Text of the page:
The Marlborough Lodge is a grand country estate on 16 acres of secluded parklands, located in the heart of the famous Marlborough wine region and billed as “the ultimate retreat in New Zealand’s gourmet province”. Ten contemporary suites are elegantly designed to ensure every comfort while there’s an in-house bar and a stunning private dining room serving fresh local cuisine. Explore the region’s gourmet delights cruising on a luxury launch or a private gourmet wine and food tour.
Heading to Auckland’s ASB Showgrounds in February 2017, Meatstock is a festival of meat and music. Featuring a menu of smoked, grilled and barbequed meats, cold beers and loud music, Meatstock is a spinoff of the successful Sydney-based venture.
11. Paepae in the Park
With the release of the heart-warming documentary Poi E in 2016, the small Taranaki town of Patea in the North Island found itself back in the spotlight. Patea was made famous in 1984 thanks to the international success of the song “Poi E”, a tune that saved the town’s fortunes following the closure of the freezing works. Nestled in the shadow of soaring Mt Taranaki, Patea comes alive every year on the weekend closest to Waitangi Day (February 6) with Paepae in the Park, a festival of music, food and fun.
12. 30th Anniversary of NZ Cycle Classic
Drive over the rugged hills of the Rimutakas from Wellington and you’ll be rewarded with views of the Wairarapa district, a region of rich farmland and award winning vineyards. But the Wairarapa is also home to an annual international cycling event, The New Zealand Cycle Classic and in January of 2017, the race will be celebrating 30 years of two-wheeled fun.
13. Dunedin Street Art Trail
Famous for its Scottish heritage, student culture and bracing climate at the head of the Otago Harbour, Dunedin is also home to New Zealand's first public art gallery and art society. The Dunedin Street Art Trail is a 90-minute walk that meanders from the harbour to Queens Gardens. Art lovers can either download the map or collect a printed edition from venues around the city.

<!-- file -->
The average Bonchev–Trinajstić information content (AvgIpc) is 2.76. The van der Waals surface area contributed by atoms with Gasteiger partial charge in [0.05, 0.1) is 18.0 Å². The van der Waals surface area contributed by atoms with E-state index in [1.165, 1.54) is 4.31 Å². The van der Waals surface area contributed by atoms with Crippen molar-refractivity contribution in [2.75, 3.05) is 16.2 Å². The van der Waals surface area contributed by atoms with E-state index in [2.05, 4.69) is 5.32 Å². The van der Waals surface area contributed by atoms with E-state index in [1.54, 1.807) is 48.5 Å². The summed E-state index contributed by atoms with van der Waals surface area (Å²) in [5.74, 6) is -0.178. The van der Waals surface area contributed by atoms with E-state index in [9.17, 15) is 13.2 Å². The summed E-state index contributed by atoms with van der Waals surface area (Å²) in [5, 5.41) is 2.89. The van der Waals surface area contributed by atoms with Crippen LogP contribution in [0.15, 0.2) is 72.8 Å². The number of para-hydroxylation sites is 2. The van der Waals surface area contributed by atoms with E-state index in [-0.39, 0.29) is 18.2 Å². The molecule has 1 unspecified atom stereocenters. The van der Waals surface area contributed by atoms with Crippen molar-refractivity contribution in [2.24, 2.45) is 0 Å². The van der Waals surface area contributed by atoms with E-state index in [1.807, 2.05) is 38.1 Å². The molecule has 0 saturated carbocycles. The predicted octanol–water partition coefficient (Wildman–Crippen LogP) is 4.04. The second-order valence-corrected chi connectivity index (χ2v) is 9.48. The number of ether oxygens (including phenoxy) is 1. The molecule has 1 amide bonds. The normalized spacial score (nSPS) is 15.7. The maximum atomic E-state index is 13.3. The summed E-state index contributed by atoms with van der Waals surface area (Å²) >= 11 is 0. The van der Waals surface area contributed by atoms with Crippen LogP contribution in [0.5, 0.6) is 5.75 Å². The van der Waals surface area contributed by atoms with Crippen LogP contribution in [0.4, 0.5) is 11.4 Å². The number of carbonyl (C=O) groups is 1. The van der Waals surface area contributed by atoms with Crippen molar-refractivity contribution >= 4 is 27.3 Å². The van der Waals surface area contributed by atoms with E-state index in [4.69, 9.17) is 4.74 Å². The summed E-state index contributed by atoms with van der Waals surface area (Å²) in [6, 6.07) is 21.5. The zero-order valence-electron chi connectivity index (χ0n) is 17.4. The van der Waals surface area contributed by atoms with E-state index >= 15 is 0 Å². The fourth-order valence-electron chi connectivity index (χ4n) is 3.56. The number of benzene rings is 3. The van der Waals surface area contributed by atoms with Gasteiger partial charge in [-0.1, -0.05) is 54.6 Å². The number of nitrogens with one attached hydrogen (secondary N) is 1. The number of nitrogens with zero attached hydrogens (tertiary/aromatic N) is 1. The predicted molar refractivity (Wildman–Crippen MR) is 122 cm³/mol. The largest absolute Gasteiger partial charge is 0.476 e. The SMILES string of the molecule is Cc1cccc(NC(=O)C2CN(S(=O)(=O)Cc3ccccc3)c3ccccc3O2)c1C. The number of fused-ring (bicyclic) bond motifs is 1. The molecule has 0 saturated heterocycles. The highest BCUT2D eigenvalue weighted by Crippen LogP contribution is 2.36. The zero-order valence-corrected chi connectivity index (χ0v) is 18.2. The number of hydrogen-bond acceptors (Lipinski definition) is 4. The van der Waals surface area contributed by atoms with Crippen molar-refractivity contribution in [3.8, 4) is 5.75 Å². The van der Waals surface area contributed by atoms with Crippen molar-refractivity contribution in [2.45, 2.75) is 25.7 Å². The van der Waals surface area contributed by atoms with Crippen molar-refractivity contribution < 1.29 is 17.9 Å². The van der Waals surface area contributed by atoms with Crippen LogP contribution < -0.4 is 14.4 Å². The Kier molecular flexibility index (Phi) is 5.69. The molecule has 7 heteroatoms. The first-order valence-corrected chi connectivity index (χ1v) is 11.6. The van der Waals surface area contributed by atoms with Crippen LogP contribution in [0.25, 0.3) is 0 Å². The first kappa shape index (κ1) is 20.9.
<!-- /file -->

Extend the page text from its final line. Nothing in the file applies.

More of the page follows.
14. Rugby League World Cup
New Zealand will welcome a horde of Rugby League fans in 2017, with seven major matches in the Rugby League World Cup 2017 being hosted in four different cities across the country.
Beer is big business in New Zealand these days, with imaginatively crafted boutique beers springing up all over the country. To celebrate the amber liquid, Wellington hosts the 16th Beervana, New Zealand’s most popular beer festival. With brewers descending on the capital from sunny Northland to the deepest nooks of Southland, you’ll discover creative beer made with imaginative ingredients including lemongrass and lychees.
16. Three New Zealand seafood festivals
Seafood – or kai moana as it’s known in the Māori language – is one of the most delectable pillars of New Zealand’s culinary culture. From mussels to paua (abalone), scallops to crayfish, immersing yourself in the country’s oceanic delights is not only a must but, thanks to the numerous seafood celebrations, relatively simple.
17. The Auckland Arts Festival
Between 8 - 26 March, New Zealand’s largest city will be buzzing with a huge range of performances at The Auckland Arts Festival. From dance to poetry and visual arts to circus, the Festival is one of the biggest arts festivals in the southern hemisphere drawing performers and audiences from around the world. The multi-disciplinary spectacular features as many free events as ticketed including lots of family-friendly offerings to keep younger audiences transfixed.